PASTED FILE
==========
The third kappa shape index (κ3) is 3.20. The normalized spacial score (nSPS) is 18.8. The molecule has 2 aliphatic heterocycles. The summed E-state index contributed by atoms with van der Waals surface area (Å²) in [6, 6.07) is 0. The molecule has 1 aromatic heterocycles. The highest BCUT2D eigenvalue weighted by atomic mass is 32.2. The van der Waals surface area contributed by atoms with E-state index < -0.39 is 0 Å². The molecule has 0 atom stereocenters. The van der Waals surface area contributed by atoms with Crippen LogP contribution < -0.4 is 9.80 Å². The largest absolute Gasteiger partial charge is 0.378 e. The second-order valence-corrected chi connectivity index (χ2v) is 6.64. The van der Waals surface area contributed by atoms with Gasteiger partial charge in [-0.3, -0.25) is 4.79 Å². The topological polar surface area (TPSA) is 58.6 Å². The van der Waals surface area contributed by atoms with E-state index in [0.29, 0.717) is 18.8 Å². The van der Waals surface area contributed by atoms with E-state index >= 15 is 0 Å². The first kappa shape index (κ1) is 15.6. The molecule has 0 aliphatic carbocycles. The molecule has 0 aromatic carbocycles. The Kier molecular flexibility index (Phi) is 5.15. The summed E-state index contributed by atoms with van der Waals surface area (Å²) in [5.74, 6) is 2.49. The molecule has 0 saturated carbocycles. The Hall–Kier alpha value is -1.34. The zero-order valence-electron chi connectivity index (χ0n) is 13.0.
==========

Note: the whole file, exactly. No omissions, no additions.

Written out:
The third kappa shape index (κ3) is 3.20. The normalized spacial score (nSPS) is 18.8. The molecule has 2 aliphatic heterocycles. The summed E-state index contributed by atoms with van der Waals surface area (Å²) in [6, 6.07) is 0. The molecule has 1 aromatic heterocycles. The highest BCUT2D eigenvalue weighted by atomic mass is 32.2. The van der Waals surface area contributed by atoms with E-state index < -0.39 is 0 Å². The molecule has 0 atom stereocenters. The van der Waals surface area contributed by atoms with Crippen LogP contribution < -0.4 is 9.80 Å². The largest absolute Gasteiger partial charge is 0.378 e. The second-order valence-corrected chi connectivity index (χ2v) is 6.64. The van der Waals surface area contributed by atoms with Gasteiger partial charge in [-0.3, -0.25) is 4.79 Å². The topological polar surface area (TPSA) is 58.6 Å². The van der Waals surface area contributed by atoms with E-state index in [0.29, 0.717) is 18.8 Å². The van der Waals surface area contributed by atoms with E-state index >= 15 is 0 Å². The first kappa shape index (κ1) is 15.6. The molecule has 0 aliphatic carbocycles. The molecule has 0 aromatic carbocycles. The Kier molecular flexibility index (Phi) is 5.15. The summed E-state index contributed by atoms with van der Waals surface area (Å²) in [5.74, 6) is 2.49. The molecule has 0 saturated carbocycles. The Hall–Kier alpha value is -1.34. The zero-order valence-electron chi connectivity index (χ0n) is 13.0.